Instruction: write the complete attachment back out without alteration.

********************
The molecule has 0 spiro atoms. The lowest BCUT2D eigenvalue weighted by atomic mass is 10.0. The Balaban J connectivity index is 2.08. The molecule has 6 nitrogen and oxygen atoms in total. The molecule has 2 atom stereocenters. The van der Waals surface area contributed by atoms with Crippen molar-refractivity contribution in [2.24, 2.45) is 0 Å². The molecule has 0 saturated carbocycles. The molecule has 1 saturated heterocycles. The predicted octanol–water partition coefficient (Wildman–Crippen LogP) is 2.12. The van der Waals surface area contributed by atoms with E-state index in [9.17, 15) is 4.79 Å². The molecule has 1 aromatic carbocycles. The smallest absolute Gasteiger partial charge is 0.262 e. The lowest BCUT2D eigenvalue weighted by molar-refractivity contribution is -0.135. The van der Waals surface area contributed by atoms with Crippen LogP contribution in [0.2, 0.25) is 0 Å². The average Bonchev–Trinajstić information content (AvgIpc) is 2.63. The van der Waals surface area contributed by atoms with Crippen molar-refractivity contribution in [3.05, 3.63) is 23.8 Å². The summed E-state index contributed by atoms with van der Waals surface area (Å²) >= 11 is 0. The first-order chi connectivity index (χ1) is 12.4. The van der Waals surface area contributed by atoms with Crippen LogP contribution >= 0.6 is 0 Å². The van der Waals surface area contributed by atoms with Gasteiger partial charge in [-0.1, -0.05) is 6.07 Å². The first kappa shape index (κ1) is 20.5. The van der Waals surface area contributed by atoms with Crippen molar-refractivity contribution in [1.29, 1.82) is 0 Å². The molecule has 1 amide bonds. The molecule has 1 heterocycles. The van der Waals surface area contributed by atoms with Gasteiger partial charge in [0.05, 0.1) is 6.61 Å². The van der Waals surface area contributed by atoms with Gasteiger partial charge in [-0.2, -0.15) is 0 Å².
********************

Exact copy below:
The molecule has 0 spiro atoms. The lowest BCUT2D eigenvalue weighted by atomic mass is 10.0. The Balaban J connectivity index is 2.08. The molecule has 6 nitrogen and oxygen atoms in total. The molecule has 2 atom stereocenters. The van der Waals surface area contributed by atoms with Crippen molar-refractivity contribution in [2.24, 2.45) is 0 Å². The molecule has 0 saturated carbocycles. The molecule has 1 saturated heterocycles. The predicted octanol–water partition coefficient (Wildman–Crippen LogP) is 2.12. The van der Waals surface area contributed by atoms with E-state index in [9.17, 15) is 4.79 Å². The molecule has 1 aromatic carbocycles. The smallest absolute Gasteiger partial charge is 0.262 e. The lowest BCUT2D eigenvalue weighted by molar-refractivity contribution is -0.135. The van der Waals surface area contributed by atoms with Crippen LogP contribution in [0.2, 0.25) is 0 Å². The average Bonchev–Trinajstić information content (AvgIpc) is 2.63. The van der Waals surface area contributed by atoms with Crippen molar-refractivity contribution in [3.05, 3.63) is 23.8 Å². The summed E-state index contributed by atoms with van der Waals surface area (Å²) >= 11 is 0. The first-order chi connectivity index (χ1) is 12.4. The van der Waals surface area contributed by atoms with Crippen LogP contribution >= 0.6 is 0 Å². The van der Waals surface area contributed by atoms with Gasteiger partial charge in [-0.1, -0.05) is 6.07 Å². The first kappa shape index (κ1) is 20.5. The van der Waals surface area contributed by atoms with Crippen molar-refractivity contribution in [1.29, 1.82) is 0 Å². The molecule has 1 amide bonds. The molecule has 1 heterocycles. The van der Waals surface area contributed by atoms with Gasteiger partial charge in [0.05, 0.1) is 6.61 Å². The van der Waals surface area contributed by atoms with Gasteiger partial charge in [-0.2, -0.15) is 0 Å².